“Living with cerebral palsy has been my biggest curse and my biggest blessing,” San Francisco street photographer Jason Lee says. “I don’t claim to be the best photographer, or even a good photographer, but if I can make my dreams come true… then I think that anybody else can.”
Love is in the air! This Valentine’s Day, we’re celebrating the joy of meaningful connections.
Justin Bettman is the pioneer of #SetintheStreet, a project in which he builds elaborate sets on city sidewalks, using unwanted furniture and other discarded items.
After nearly losing his son twice, Adrian Murray turned to photography to create storybook images that capture the magic and wonder of childhood. Watch this moving and inspiring Weekly Flickr video!
Nineteen-year-old pet photographer and California native Jessica Trinh is on a mission to make pet photography an art form.
Nikos Aliagas, currently the TV host of “The Voice” in France and a well known personality himself, loves finding the “invisible side” of celebrities and showing them at their most human.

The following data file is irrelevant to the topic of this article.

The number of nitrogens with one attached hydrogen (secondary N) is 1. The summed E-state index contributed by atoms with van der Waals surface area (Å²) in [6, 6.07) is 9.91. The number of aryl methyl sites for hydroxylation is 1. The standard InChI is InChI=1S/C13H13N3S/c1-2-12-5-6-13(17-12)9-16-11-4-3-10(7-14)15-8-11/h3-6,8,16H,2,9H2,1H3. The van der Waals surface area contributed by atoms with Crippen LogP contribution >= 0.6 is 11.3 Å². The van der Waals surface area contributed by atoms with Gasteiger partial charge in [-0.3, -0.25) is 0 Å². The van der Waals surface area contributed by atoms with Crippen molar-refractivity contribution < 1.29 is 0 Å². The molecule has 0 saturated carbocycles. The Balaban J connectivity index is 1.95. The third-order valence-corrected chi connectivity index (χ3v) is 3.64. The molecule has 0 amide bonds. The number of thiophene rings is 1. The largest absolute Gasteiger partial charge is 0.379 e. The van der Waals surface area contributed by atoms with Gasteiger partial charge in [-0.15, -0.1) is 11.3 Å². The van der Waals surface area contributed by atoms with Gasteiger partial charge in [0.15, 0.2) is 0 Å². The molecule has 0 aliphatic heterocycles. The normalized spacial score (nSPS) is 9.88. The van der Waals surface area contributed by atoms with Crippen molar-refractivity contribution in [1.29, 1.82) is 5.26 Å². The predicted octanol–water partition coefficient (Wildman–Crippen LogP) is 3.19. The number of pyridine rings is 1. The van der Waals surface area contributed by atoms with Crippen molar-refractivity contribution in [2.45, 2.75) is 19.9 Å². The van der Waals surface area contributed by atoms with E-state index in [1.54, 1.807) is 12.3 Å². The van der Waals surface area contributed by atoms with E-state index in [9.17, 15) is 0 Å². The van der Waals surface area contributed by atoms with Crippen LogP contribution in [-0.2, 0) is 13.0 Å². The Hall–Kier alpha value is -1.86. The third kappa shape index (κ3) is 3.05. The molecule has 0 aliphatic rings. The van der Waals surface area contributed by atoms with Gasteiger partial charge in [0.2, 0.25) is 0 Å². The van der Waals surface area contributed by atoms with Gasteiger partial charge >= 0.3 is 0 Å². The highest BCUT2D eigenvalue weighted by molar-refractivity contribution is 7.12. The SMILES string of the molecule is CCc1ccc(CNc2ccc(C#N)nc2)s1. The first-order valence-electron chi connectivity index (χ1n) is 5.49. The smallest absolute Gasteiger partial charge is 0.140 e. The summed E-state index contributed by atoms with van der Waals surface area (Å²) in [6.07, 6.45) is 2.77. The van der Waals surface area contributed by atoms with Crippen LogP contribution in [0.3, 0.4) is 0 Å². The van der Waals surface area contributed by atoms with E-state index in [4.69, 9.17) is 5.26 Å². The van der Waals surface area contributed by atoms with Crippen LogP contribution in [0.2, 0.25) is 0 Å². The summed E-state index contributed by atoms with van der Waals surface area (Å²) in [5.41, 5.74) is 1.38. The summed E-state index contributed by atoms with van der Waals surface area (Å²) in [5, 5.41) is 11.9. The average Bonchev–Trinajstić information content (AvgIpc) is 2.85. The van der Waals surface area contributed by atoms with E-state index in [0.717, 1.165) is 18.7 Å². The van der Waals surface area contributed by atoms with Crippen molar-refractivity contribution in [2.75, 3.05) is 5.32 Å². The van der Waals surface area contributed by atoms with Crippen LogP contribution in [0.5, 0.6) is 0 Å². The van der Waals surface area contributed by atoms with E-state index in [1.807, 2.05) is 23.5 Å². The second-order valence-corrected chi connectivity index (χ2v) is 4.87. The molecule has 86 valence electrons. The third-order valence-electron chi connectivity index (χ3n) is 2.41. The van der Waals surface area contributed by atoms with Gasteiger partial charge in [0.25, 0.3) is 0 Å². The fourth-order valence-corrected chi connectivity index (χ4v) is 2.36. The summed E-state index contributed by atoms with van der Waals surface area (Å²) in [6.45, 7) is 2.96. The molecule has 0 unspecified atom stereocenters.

Zeb Andrews is a pinhole photographer, taking stunning, lensless photos through a single aperture. “Pinhole photography allows me to view the world differently.”
Twenty-four-year-old imaginative photographer Rob Woodcox creates mysterious, surreal, and whimsical portraits. Rob’s recent project, “Stories Worth Telling,” is a series of photos that honors the stories of foster children and raises awareness about their lives.
Multitalented artist and Los Angeles-based photographer Christine McConnell shoots captivating images that make you look twice. Inspired by the feminine beauty ideal of the 1950s and the nightmarish horror flicks of Tim Burton, Alfred Hitchcock, and Ridley Scott, she creates dramatic scenes that often embody a campy and creepy feel.
Vanessa Hollander and Wilson Philippe are Wiissa, a young film-and-photography duo and real-life couple who turned their hobby into a career. Their colorful and dreamy ‘60s- and ‘70s-inspired photography creates a nostalgic feel, and Vanessa says, “A lot of people tell us when they look at our photos that kind of makes them feel like they’re a teenager again.”
“It took a catalytic moment in my life to take my photography from a hobby to something I do every day,” Robin Macmillan says. The Canadian photographer was just 39 years old when she received the life-changing diagnosis of stage-2 breast cancer. “It was then I realized life is too short to not be following your passion.”